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The Romance of the Typewriter

I cannot pass by one without pausing to admire it. If it’s within reach, I cannot resist touching it. I trace the retro curves and mechanical angles before finally letting my fingers settle reverently on the keys. Glass and lacquer, enamel and chrome, Bakelite and celluloid – the keys are the most irresistible part of […]

via The Romance of the Typewriter – A Writer’s Ode — Live to Write – Write to Live

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Why I Named My Blog “Glass Typewriter”

If your soul seeks art as mine does, you have probably seen a featured artist painting for a crowd. Now, imagine watching a writer at work. (Typing, backspace, backspace, backspace. Typing… more typing. Delete an entire paragraph. Typing again…) Why would that be so Imageboring? 1) Of course, writing is not a visual art but also because 2) the final product shows us everything we need to see. Like glass, writing is transparent.

Transparency

No matter how complex of an art writing can become, there is always one simple thing about it: you can see every single aspect that composes it. Every single word, white space, punctuation and choice the author makes is laid out in neat lines in front of us. Compared to music or painting where layers are stacked on top of each other so you see or hear multiple things at once or hide entire layers beneath a top coat of paint. Unfortunately, the transparency of writing does not make it easy because also like glass, writing is delicate.

Delicacy

Every piece of prose must have solid line to line writing. If the reader is constantly tripping over words or having to reread sentences to make sense of what is happening, the reading will not be enjoyable. Even if you have the most intriguing characters in the most original and suspenseful plot of the year, it means very little without solid prose. Thankfully, the skill of writing can be learned and is taught to every young child and honed throughout their entire education but the craft of writing creatively is much more complex.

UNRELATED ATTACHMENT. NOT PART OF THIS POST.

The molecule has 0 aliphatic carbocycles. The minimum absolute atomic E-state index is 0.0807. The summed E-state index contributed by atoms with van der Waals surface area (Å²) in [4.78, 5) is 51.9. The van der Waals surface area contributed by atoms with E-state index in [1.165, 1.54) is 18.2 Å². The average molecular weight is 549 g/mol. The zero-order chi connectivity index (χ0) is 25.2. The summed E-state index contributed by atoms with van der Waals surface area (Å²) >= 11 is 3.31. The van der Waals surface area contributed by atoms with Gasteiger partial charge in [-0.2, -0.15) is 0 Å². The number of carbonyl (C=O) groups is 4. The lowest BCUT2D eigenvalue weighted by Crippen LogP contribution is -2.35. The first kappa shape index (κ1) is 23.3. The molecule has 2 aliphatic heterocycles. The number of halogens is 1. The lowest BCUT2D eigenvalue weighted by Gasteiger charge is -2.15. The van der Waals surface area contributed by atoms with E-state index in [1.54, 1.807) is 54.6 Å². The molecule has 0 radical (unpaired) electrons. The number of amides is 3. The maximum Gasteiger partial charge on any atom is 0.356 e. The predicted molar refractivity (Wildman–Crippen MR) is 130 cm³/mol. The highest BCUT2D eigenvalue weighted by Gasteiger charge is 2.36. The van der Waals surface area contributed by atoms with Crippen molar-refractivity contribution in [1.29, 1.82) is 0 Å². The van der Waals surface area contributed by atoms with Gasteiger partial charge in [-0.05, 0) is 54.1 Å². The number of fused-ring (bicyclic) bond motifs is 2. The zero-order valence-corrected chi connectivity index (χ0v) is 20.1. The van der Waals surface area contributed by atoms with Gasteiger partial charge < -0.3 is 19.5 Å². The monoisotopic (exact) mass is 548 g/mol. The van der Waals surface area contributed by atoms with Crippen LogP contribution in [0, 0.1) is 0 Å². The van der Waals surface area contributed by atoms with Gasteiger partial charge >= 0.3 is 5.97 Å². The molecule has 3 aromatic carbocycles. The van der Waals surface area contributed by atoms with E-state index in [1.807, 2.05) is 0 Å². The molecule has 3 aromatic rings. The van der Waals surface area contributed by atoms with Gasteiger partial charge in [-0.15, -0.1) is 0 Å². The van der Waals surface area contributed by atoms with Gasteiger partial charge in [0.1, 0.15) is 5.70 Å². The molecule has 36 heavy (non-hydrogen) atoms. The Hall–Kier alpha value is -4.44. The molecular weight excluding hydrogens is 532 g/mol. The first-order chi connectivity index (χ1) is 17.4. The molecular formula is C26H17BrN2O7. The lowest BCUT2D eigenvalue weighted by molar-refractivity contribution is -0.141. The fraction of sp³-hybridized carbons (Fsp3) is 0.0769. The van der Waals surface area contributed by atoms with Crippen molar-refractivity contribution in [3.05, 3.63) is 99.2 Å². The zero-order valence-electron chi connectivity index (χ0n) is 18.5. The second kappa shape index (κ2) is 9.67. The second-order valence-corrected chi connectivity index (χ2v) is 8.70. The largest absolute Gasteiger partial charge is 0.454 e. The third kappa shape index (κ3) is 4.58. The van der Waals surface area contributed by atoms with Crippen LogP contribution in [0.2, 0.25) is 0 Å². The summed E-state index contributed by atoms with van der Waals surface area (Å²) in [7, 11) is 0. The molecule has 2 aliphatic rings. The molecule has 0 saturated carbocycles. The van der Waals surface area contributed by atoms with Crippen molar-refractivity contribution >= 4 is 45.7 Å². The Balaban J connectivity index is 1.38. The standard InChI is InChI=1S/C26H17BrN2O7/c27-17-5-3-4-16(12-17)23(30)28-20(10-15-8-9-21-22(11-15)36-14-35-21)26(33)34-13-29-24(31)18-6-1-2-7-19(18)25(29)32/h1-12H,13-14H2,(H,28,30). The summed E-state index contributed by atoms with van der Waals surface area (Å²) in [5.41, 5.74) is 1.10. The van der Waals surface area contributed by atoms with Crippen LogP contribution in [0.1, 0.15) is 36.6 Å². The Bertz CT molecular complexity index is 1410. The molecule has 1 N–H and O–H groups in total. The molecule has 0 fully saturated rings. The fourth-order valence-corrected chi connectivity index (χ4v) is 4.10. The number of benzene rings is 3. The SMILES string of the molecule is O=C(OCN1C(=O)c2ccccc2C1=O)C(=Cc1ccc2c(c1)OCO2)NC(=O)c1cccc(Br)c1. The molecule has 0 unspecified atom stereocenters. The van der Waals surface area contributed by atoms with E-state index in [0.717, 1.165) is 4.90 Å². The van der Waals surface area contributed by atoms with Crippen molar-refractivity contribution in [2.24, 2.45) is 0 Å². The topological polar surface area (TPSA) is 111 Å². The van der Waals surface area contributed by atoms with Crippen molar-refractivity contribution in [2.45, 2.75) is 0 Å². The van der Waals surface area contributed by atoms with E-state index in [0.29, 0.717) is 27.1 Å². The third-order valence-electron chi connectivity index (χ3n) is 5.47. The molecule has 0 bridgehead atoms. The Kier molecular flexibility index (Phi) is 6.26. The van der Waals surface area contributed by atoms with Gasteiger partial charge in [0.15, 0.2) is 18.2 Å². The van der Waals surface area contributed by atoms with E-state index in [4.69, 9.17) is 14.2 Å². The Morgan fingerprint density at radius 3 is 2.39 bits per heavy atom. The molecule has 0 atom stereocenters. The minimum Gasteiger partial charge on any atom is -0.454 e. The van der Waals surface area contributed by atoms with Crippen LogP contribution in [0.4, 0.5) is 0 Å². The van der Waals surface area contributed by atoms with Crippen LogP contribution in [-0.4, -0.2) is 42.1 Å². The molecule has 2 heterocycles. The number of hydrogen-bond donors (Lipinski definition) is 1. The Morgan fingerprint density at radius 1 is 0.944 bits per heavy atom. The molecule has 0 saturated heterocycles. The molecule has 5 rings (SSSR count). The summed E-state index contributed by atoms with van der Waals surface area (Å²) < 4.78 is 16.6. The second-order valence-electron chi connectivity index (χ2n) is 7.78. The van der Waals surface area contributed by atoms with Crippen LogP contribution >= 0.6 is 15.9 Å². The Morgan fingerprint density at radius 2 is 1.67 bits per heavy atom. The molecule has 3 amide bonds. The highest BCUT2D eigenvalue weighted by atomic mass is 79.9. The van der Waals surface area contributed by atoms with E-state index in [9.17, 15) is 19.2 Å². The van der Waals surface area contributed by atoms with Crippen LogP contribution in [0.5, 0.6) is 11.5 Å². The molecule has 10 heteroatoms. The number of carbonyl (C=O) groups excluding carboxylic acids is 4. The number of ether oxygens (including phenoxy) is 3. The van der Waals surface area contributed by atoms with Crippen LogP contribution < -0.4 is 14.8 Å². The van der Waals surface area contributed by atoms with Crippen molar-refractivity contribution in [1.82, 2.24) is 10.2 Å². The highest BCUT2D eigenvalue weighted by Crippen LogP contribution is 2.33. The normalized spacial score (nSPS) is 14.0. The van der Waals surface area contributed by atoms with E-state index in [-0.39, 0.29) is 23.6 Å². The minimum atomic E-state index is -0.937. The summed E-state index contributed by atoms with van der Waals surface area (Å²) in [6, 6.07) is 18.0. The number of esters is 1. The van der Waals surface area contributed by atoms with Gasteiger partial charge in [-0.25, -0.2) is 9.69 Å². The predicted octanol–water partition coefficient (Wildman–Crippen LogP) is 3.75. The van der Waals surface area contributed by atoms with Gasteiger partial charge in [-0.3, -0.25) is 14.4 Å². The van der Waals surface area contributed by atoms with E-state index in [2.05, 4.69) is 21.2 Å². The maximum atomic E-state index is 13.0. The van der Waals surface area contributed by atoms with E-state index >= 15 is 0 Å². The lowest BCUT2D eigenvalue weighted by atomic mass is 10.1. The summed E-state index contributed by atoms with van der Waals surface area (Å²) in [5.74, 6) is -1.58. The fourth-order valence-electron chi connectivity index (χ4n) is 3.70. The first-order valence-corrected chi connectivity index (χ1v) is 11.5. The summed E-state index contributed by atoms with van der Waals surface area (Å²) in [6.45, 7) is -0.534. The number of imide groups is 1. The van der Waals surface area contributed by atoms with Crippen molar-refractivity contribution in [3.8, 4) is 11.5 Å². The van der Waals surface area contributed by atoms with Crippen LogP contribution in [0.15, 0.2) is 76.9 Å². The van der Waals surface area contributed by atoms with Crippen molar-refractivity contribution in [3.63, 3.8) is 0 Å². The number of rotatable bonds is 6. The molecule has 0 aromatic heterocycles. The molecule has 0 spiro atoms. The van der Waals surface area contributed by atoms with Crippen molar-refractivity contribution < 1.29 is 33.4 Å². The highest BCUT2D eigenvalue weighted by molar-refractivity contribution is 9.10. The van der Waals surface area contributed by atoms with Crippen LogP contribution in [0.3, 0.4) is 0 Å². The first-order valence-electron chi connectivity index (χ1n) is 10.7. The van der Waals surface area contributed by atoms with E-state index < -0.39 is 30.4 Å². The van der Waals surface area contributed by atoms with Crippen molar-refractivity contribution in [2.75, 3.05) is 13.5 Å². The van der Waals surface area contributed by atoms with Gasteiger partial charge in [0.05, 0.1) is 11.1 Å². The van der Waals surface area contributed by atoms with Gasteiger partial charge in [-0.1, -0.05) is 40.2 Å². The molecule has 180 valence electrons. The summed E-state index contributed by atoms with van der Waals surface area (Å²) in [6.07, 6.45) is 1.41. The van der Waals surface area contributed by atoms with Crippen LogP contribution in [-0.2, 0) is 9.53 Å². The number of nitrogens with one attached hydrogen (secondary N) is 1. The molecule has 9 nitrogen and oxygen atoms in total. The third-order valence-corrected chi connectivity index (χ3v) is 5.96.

Character and plot are obvious ones but there are small, yet critical choices in every sentence. Key word choices can make or break the mood of the story. Every character has to be round, consistent and interesting enough for the reader to want to live their life for a little while. Point of view, chapter length, present vs. past tense, how much background and detail to include, showing vs. telling. There are so many elements of writing that it’s impossible to think about all those things at once. That’s why writing depends a lot upon instinct and this crazy thing we call revision. 😛

The delicacy of writing poses the challenge and the transparency allows the opportunity to learn. Learning from that transparency is exactly what I’m hoping to push on myself and my readers with the Glass Typewriter.

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